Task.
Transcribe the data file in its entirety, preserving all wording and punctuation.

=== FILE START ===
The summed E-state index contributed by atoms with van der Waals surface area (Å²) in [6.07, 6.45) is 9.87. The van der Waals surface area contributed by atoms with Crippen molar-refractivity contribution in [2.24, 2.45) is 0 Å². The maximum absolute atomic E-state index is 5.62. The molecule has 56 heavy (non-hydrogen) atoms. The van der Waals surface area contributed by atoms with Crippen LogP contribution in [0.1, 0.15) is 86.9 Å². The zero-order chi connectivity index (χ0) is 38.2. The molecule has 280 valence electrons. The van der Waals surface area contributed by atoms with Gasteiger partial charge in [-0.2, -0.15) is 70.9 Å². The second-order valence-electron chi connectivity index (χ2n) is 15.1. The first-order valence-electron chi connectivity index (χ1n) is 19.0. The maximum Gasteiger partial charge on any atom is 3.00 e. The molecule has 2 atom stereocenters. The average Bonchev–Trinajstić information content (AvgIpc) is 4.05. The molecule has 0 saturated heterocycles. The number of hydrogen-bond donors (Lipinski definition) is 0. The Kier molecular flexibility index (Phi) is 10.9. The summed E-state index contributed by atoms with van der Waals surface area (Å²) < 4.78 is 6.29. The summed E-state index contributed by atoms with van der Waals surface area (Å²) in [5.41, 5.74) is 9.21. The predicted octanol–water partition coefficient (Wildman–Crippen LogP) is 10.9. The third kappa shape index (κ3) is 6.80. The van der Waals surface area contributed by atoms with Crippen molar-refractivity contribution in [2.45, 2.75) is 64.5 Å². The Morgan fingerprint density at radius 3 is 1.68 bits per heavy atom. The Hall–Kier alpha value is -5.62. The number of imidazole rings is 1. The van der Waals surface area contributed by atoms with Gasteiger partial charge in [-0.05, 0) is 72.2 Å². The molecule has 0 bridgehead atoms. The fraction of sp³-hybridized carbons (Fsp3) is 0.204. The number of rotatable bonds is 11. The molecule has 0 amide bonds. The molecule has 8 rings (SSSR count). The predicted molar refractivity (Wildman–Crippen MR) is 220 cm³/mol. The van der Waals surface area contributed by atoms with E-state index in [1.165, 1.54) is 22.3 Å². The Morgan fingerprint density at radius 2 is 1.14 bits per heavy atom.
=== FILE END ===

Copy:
The summed E-state index contributed by atoms with van der Waals surface area (Å²) in [6.07, 6.45) is 9.87. The van der Waals surface area contributed by atoms with Crippen molar-refractivity contribution in [2.24, 2.45) is 0 Å². The maximum absolute atomic E-state index is 5.62. The molecule has 56 heavy (non-hydrogen) atoms. The van der Waals surface area contributed by atoms with Crippen LogP contribution in [0.1, 0.15) is 86.9 Å². The zero-order chi connectivity index (χ0) is 38.2. The molecule has 280 valence electrons. The van der Waals surface area contributed by atoms with Gasteiger partial charge in [-0.2, -0.15) is 70.9 Å². The second-order valence-electron chi connectivity index (χ2n) is 15.1. The first-order valence-electron chi connectivity index (χ1n) is 19.0. The maximum Gasteiger partial charge on any atom is 3.00 e. The molecule has 2 atom stereocenters. The average Bonchev–Trinajstić information content (AvgIpc) is 4.05. The molecule has 0 saturated heterocycles. The number of hydrogen-bond donors (Lipinski definition) is 0. The Kier molecular flexibility index (Phi) is 10.9. The summed E-state index contributed by atoms with van der Waals surface area (Å²) < 4.78 is 6.29. The summed E-state index contributed by atoms with van der Waals surface area (Å²) in [5.41, 5.74) is 9.21. The predicted octanol–water partition coefficient (Wildman–Crippen LogP) is 10.9. The third kappa shape index (κ3) is 6.80. The van der Waals surface area contributed by atoms with Crippen molar-refractivity contribution in [2.45, 2.75) is 64.5 Å². The Morgan fingerprint density at radius 3 is 1.68 bits per heavy atom. The Hall–Kier alpha value is -5.62. The number of imidazole rings is 1. The van der Waals surface area contributed by atoms with Gasteiger partial charge in [-0.05, 0) is 72.2 Å². The molecule has 0 bridgehead atoms. The fraction of sp³-hybridized carbons (Fsp3) is 0.204. The number of rotatable bonds is 11. The molecule has 0 amide bonds. The molecule has 8 rings (SSSR count). The predicted molar refractivity (Wildman–Crippen MR) is 220 cm³/mol. The van der Waals surface area contributed by atoms with E-state index in [1.165, 1.54) is 22.3 Å². The Morgan fingerprint density at radius 2 is 1.14 bits per heavy atom.